During that same summer, our family moved to Jackson and I transferred from Corinth Junior High to Bailey Junior High in Jackson. At Bailey, a chance discovery sealed my commitment to the Giants. As I was poking around in the school library in the spring of 1950, a book title arrested my attention: Batboy of the Giants by Garth Garreau. I could not believe it. After reading, out of sheer desperation, a trilogy by John Tunis about Roy Tucker, the kid from Tompkinsville who later became a Dodgers star, here was a book about my team. The elation that filled me when I happened across Garreau's book can only be understood by remembering that we had no television then, so that my only sources of Giants lore, besides the box scores in the local paper, were The Sporting News and magazines. And, of course, the radio—but only when the Giants played the Cardinals. Geography denied me the yearbooks, scorecards and other souvenir-stand memorabilia that a classmate's father or uncle was forever bringing home from Sportsman's Park in St. Louis. But now, here in my hand, lay something marvelous—a firsthand account, written by a boy from somewhere called Teaneck, N.J., of just what it was like to serve as batboy for the Giants.

Garreau's narrative of the 1947 season lofted me into raptures. By the time I read it, a number of those 1947 team members had been traded, but the breathless author—no more breathless than his reader—told story after story about such familiar people as Bobby Thomson, Clint Hartung, Larry Jansen and Bill Rigney, who were still with the club. It was wonderful.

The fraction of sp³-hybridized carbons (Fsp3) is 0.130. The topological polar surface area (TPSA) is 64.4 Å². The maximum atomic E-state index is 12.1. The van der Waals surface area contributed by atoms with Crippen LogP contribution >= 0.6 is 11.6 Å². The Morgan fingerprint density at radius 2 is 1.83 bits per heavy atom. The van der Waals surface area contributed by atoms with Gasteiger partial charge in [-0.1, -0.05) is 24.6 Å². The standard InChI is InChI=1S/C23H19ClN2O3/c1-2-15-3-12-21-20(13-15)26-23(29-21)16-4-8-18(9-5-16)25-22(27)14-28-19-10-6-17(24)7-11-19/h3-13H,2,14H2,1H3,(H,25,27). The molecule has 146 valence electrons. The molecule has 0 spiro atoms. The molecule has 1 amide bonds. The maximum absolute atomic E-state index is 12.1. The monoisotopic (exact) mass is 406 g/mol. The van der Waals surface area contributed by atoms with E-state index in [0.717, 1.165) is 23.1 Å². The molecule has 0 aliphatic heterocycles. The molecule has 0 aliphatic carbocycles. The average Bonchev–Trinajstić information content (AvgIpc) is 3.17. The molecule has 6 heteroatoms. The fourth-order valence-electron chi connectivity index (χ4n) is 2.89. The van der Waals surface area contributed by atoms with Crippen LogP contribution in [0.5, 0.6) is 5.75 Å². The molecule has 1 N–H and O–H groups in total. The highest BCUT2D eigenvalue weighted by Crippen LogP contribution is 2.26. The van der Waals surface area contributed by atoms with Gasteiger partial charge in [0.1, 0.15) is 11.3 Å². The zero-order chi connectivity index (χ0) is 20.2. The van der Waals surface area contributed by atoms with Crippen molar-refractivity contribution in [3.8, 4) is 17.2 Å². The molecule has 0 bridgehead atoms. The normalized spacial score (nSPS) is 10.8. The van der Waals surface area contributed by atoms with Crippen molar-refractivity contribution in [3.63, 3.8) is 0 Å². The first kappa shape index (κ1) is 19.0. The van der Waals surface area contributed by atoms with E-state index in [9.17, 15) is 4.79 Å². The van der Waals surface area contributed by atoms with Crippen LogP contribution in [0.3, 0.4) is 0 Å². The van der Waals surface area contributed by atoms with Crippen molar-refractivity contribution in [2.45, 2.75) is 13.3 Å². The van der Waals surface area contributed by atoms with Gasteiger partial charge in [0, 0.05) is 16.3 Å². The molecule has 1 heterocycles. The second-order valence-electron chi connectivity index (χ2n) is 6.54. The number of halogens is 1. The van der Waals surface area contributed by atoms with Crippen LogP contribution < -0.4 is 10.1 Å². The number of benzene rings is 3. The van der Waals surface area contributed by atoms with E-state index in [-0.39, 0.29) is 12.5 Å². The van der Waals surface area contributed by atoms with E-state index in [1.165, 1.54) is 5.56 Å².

The next year, 1951, on a gray October afternoon, Thomson, batting in the last of the ninth with two on, one out and the Giants trailing the Dodgers 4-2, hit a Ralph Branca pitch into the short leftfield stands at the Polo Grounds. My Giants, by winning the best-of-three playoff, had snatched the pennant from the hated tenants of Ebbets Field. I had made it home from school in time to hear the last few innings and was listening with thumping heart as Al Heifer broadcast the best news I had heard since the war ended.

When Thomson's homer put the Giants in the World Series, I was, for fully 10 minutes, speechless with happiness. Finally, I summoned the coordination to phone Clarence Anding. Anding, a rotund ninth-grade classmate, was a Dodgers fan—for some reason a slightly more acceptable thing to be in our crowd than a Giants fan. On Aug. 11, when the Dodgers led the Giants by 13½ games, Clarence had instituted a program of systematic verbal torture directed at me that had continued, unrelenting, until the Giants caught the Dodgers on the last day of the season, causing the playoff.

Clarence took the news—which he already knew, of course—badly. "Oh, yeah," he said, sounding like a man who has been told by the doctor that both big toes are going to have to come off. Then he hung up. The moment was as sweet as Thomson's homer itself. Even better, Clarence refused to discuss the game ever again.

The Giants lost the 1951 World Series to the Yankees, four games to two. That was all right. After their playoff miracle, I would have been greedy to expect more. Two years passed and then, in 1954, the Giants won the National League pennant and swept four consecutive games from the Cleveland Indians. For the first time since 1933, the world championship pennant flew above the Polo Grounds. By that time, I was a senior at Central High School. The school paper noted that I hoped to become a front-office executive with the New York Giants when I graduated.